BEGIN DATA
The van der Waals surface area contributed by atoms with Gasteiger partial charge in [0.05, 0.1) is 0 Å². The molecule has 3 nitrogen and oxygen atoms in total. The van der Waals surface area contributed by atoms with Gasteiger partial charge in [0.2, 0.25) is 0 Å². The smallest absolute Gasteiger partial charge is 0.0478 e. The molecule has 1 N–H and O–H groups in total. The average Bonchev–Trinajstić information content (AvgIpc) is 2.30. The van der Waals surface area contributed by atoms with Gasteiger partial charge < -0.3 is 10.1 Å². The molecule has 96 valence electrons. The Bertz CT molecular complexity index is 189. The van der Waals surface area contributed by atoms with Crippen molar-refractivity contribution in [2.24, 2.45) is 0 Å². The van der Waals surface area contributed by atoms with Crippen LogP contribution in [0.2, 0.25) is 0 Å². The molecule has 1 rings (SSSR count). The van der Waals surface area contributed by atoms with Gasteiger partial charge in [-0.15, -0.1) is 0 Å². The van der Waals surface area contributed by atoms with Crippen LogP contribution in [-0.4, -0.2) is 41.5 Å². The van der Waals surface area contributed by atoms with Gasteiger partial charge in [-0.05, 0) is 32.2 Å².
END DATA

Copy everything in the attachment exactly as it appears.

The van der Waals surface area contributed by atoms with Gasteiger partial charge in [0.05, 0.1) is 0 Å². The molecule has 3 nitrogen and oxygen atoms in total. The van der Waals surface area contributed by atoms with Gasteiger partial charge in [0.2, 0.25) is 0 Å². The smallest absolute Gasteiger partial charge is 0.0478 e. The molecule has 1 N–H and O–H groups in total. The average Bonchev–Trinajstić information content (AvgIpc) is 2.30. The van der Waals surface area contributed by atoms with Gasteiger partial charge < -0.3 is 10.1 Å². The molecule has 96 valence electrons. The Bertz CT molecular complexity index is 189. The van der Waals surface area contributed by atoms with Crippen molar-refractivity contribution in [2.24, 2.45) is 0 Å². The van der Waals surface area contributed by atoms with Crippen LogP contribution in [0.2, 0.25) is 0 Å². The molecule has 1 rings (SSSR count). The van der Waals surface area contributed by atoms with Gasteiger partial charge in [-0.15, -0.1) is 0 Å². The van der Waals surface area contributed by atoms with Crippen LogP contribution in [-0.4, -0.2) is 41.5 Å². The van der Waals surface area contributed by atoms with Gasteiger partial charge in [-0.05, 0) is 32.2 Å².